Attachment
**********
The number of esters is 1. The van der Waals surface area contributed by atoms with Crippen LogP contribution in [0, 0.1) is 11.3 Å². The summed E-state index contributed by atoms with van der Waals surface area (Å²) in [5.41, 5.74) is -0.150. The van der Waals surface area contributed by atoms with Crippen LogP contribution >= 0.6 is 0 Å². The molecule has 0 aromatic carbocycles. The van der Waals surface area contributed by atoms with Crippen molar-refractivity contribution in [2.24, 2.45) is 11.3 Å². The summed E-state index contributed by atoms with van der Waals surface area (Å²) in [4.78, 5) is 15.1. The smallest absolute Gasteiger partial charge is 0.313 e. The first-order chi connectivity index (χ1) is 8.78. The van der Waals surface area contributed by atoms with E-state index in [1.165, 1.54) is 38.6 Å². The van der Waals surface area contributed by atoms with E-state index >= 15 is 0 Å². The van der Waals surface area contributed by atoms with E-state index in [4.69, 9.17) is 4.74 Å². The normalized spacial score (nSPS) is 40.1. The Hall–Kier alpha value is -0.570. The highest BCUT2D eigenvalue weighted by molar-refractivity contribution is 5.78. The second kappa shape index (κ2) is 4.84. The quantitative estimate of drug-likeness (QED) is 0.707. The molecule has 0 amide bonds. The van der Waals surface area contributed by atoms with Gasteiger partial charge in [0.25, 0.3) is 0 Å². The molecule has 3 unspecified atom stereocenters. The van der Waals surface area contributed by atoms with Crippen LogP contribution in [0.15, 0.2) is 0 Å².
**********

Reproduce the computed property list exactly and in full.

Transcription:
The number of esters is 1. The van der Waals surface area contributed by atoms with Crippen LogP contribution in [0, 0.1) is 11.3 Å². The summed E-state index contributed by atoms with van der Waals surface area (Å²) in [5.41, 5.74) is -0.150. The van der Waals surface area contributed by atoms with Crippen LogP contribution >= 0.6 is 0 Å². The molecule has 0 aromatic carbocycles. The van der Waals surface area contributed by atoms with Crippen molar-refractivity contribution in [2.24, 2.45) is 11.3 Å². The summed E-state index contributed by atoms with van der Waals surface area (Å²) in [4.78, 5) is 15.1. The smallest absolute Gasteiger partial charge is 0.313 e. The first-order chi connectivity index (χ1) is 8.78. The van der Waals surface area contributed by atoms with E-state index in [1.165, 1.54) is 38.6 Å². The van der Waals surface area contributed by atoms with E-state index >= 15 is 0 Å². The van der Waals surface area contributed by atoms with E-state index in [4.69, 9.17) is 4.74 Å². The normalized spacial score (nSPS) is 40.1. The Hall–Kier alpha value is -0.570. The highest BCUT2D eigenvalue weighted by molar-refractivity contribution is 5.78. The second kappa shape index (κ2) is 4.84. The quantitative estimate of drug-likeness (QED) is 0.707. The molecule has 0 amide bonds. The van der Waals surface area contributed by atoms with Gasteiger partial charge in [0.25, 0.3) is 0 Å². The molecule has 3 unspecified atom stereocenters. The van der Waals surface area contributed by atoms with Crippen LogP contribution in [0.15, 0.2) is 0 Å².